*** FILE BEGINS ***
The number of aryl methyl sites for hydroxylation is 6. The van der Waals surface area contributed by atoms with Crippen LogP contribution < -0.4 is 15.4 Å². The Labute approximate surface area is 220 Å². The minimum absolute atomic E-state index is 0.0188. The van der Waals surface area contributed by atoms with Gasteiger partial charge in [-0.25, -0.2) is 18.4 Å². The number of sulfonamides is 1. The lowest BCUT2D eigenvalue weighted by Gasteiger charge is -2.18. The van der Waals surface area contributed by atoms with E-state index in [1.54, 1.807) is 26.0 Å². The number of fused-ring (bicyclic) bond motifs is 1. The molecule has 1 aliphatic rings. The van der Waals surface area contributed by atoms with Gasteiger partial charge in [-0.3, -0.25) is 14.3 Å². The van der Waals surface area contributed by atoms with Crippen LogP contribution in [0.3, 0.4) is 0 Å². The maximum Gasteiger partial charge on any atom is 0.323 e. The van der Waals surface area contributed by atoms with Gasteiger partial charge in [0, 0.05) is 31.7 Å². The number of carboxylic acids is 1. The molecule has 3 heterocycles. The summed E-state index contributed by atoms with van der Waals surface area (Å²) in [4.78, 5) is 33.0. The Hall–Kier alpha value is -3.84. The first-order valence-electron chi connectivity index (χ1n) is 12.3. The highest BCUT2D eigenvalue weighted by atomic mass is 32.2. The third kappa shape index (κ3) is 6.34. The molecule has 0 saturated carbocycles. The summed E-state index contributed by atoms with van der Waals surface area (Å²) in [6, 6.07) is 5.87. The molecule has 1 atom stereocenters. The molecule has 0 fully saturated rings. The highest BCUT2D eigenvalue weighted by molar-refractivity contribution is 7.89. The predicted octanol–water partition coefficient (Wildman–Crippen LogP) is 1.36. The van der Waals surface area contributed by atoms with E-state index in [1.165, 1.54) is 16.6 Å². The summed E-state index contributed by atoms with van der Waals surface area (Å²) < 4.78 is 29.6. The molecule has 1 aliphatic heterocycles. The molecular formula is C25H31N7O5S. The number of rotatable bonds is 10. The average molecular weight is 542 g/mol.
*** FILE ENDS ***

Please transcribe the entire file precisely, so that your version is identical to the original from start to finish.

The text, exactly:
The number of aryl methyl sites for hydroxylation is 6. The van der Waals surface area contributed by atoms with Crippen LogP contribution < -0.4 is 15.4 Å². The Labute approximate surface area is 220 Å². The minimum absolute atomic E-state index is 0.0188. The van der Waals surface area contributed by atoms with Gasteiger partial charge in [-0.25, -0.2) is 18.4 Å². The number of sulfonamides is 1. The lowest BCUT2D eigenvalue weighted by Gasteiger charge is -2.18. The van der Waals surface area contributed by atoms with E-state index in [1.54, 1.807) is 26.0 Å². The number of fused-ring (bicyclic) bond motifs is 1. The molecule has 1 aliphatic rings. The van der Waals surface area contributed by atoms with Gasteiger partial charge in [-0.3, -0.25) is 14.3 Å². The van der Waals surface area contributed by atoms with Crippen LogP contribution in [0.3, 0.4) is 0 Å². The maximum Gasteiger partial charge on any atom is 0.323 e. The van der Waals surface area contributed by atoms with Gasteiger partial charge in [0, 0.05) is 31.7 Å². The number of carboxylic acids is 1. The molecule has 3 heterocycles. The summed E-state index contributed by atoms with van der Waals surface area (Å²) in [4.78, 5) is 33.0. The Hall–Kier alpha value is -3.84. The first-order valence-electron chi connectivity index (χ1n) is 12.3. The highest BCUT2D eigenvalue weighted by atomic mass is 32.2. The third kappa shape index (κ3) is 6.34. The molecule has 0 saturated carbocycles. The summed E-state index contributed by atoms with van der Waals surface area (Å²) in [6, 6.07) is 5.87. The molecule has 1 atom stereocenters. The molecule has 0 fully saturated rings. The highest BCUT2D eigenvalue weighted by molar-refractivity contribution is 7.89. The predicted octanol–water partition coefficient (Wildman–Crippen LogP) is 1.36. The van der Waals surface area contributed by atoms with E-state index in [1.165, 1.54) is 16.6 Å². The summed E-state index contributed by atoms with van der Waals surface area (Å²) < 4.78 is 29.6. The molecule has 1 aliphatic heterocycles. The molecular formula is C25H31N7O5S. The number of rotatable bonds is 10. The average molecular weight is 542 g/mol.